There is plenty to look forward to when entering the later years of your life. One reassuring fact is that a lot more people are living a lot longer than ever. The number of people living beyond 80 is expected to increase fourfold over the next 50 years. For an increasing majority, their retirement years will be long, productive and happy.
The downside to improved life expectancy is that not everyone can be lucky enough to pass their twilight years in the best of health. As people live to be older, the chances of requiring later life care and support also increase.
This is a worrying thought for many. A YouGov survey on behalf of Bupa suggested that around three-quarters of adults expect they will need some sort of care in old age. Half believe their family will take on the burden. A fifth do not know who will care for them.
Care services, whether residential or in the form of supported housing, is not something many people like to think about, for themselves or for their family. But it is a viable option many end up turning to when their care needs go beyond what family can provide.
It is not a comfortable thought, but planning for the possibility of requiring residential care in later life makes sense. It comes with a heavy financial burden – care home costs average around £36,000 per year. Life savings can soon be wiped out, inheritances disappear, or else surviving family are put under huge strain by having to pick up the costs.
There is currently a lot of confusion over government policy on care funding which is not helping people plan their finances for later life. A cap on care spending has been mooted for the past five years, but the government has delayed its introduction until April 2020 at the earliest.
If and when introduced, the cap will be welcome. The proposal is to cap lifetime personal spending on care at £72,000, excluding ‘hotel costs’, or the equivalent bed and board costs of residential care. These will be capped separately at £12,000 a year. With these figures, people will have a much firmer base from which to calculate their liabilities and arrange their finances accordingly, ending the current chaotic spiral of soaring costs.
People will also be entitled to financial subsidies for these costs on a means tested basis. At present, if you have capital and savings above £23,250, you get no support with care costs. The proposal is to raise this to £118,000. As this includes capital held in property, this will still exclude most homeowners from state subsidies. Again, the introduction of this measure has been pushed back to 2020.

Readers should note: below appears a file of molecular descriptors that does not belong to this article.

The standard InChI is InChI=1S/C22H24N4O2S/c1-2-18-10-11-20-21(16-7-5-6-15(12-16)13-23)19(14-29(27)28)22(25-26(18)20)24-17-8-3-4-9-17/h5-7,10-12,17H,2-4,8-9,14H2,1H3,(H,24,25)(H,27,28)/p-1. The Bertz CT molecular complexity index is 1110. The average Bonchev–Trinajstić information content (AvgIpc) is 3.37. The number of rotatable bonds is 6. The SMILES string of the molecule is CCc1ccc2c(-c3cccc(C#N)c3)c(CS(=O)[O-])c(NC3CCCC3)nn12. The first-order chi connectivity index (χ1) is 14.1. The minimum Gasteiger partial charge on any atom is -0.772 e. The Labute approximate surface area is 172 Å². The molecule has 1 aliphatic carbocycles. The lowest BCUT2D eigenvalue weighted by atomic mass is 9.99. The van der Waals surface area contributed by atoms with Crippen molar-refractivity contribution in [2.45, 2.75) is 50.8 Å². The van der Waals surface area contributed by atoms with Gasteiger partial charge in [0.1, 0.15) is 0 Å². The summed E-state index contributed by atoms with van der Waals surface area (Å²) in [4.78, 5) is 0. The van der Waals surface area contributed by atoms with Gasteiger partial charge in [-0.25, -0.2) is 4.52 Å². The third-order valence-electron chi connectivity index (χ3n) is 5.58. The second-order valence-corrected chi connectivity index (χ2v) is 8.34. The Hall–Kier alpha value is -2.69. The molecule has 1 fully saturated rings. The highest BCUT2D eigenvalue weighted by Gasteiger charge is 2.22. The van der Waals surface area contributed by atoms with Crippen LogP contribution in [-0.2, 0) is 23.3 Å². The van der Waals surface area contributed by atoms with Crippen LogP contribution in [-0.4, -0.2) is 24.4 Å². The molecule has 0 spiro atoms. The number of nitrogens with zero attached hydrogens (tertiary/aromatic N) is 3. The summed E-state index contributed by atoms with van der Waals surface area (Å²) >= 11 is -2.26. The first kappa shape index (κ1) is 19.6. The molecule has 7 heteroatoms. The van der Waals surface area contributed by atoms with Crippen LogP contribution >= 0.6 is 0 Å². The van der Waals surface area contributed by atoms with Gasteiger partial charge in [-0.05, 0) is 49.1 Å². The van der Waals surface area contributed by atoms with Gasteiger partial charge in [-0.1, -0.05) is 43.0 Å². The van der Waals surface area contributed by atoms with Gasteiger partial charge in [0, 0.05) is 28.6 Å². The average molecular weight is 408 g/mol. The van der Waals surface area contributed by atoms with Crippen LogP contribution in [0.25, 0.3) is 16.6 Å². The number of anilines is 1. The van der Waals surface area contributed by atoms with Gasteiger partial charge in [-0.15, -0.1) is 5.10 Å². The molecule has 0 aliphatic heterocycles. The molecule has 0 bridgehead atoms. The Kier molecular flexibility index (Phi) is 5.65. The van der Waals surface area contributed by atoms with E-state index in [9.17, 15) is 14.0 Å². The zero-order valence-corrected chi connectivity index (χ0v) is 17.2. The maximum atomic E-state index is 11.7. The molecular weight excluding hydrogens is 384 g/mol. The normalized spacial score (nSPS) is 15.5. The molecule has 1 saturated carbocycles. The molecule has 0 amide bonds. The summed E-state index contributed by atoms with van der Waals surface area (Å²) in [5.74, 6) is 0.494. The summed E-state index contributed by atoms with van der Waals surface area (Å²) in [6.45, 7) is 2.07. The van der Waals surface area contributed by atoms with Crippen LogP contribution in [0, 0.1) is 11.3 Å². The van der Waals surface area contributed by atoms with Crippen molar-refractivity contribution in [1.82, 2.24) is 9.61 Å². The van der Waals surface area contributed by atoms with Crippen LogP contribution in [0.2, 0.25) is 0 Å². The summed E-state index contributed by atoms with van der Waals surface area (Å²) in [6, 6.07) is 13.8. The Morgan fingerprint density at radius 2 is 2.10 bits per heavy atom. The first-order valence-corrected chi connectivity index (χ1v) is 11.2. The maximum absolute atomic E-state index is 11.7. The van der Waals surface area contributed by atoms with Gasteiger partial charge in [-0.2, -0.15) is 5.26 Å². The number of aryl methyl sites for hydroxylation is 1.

Preparing for the Future
Even if you are liable for all care costs, the caps will give people sounder knowledge of where they stand financially, making it easier to plan accordingly.
In terms of practical steps, investment is always an option for raising capital from existing assets. However, investment for growth carries risks and works best as a long term strategy. If you are still not planning to retire for several years, this could be a good option, but as you get closer to retirement the priorities tend to switch to reducing risk, restructuring to protect assets and securing an income.
Annuities looked as if they had been consigned to history when the government abolished the requirement of every state pension holder to invest in one a few years ago, with the general view being that the poor returns they gave hardly made them worthwhile. However, some insurance firms have resurrected the annuity model as a means of paying for residential care.
In return for a lump sum, an annuity provider will promise to pay a fixed amount towards care costs. The annuity will be paid out directly to the care home and is tax free. There are also schemes known as enhanced annuities, or impaired life annuities, available to people with a diagnosed health problem or long term medical conditions.
Finally, there are numerous ways to use the capital tied up in your home to contribute towards care. The drawback of this for many people is it means considerable reduction in the value of any inheritance to be passed on to children or grandchildren. However, with careful planning, so-called equity release schemes can be balanced to cover both the financial requirements of care and retain a share in the property’s capital value.
Equity release is available in two main forms and is generally used as a means to raise funds for care in the short term. A Lifetime Mortgage is a long term loan secured against the value of your home. The home owner can continue to live there, and the loan is paid back following death when the property is sold – interest is payable. A Home Reversion Plan is sold to a reversion specialist on a shared ownership basis. Again, rights to residency are retained, and upon death, or the end of occupancy, the property is sold, with the proceeds shared between the reversion company and the deceased’s estate.
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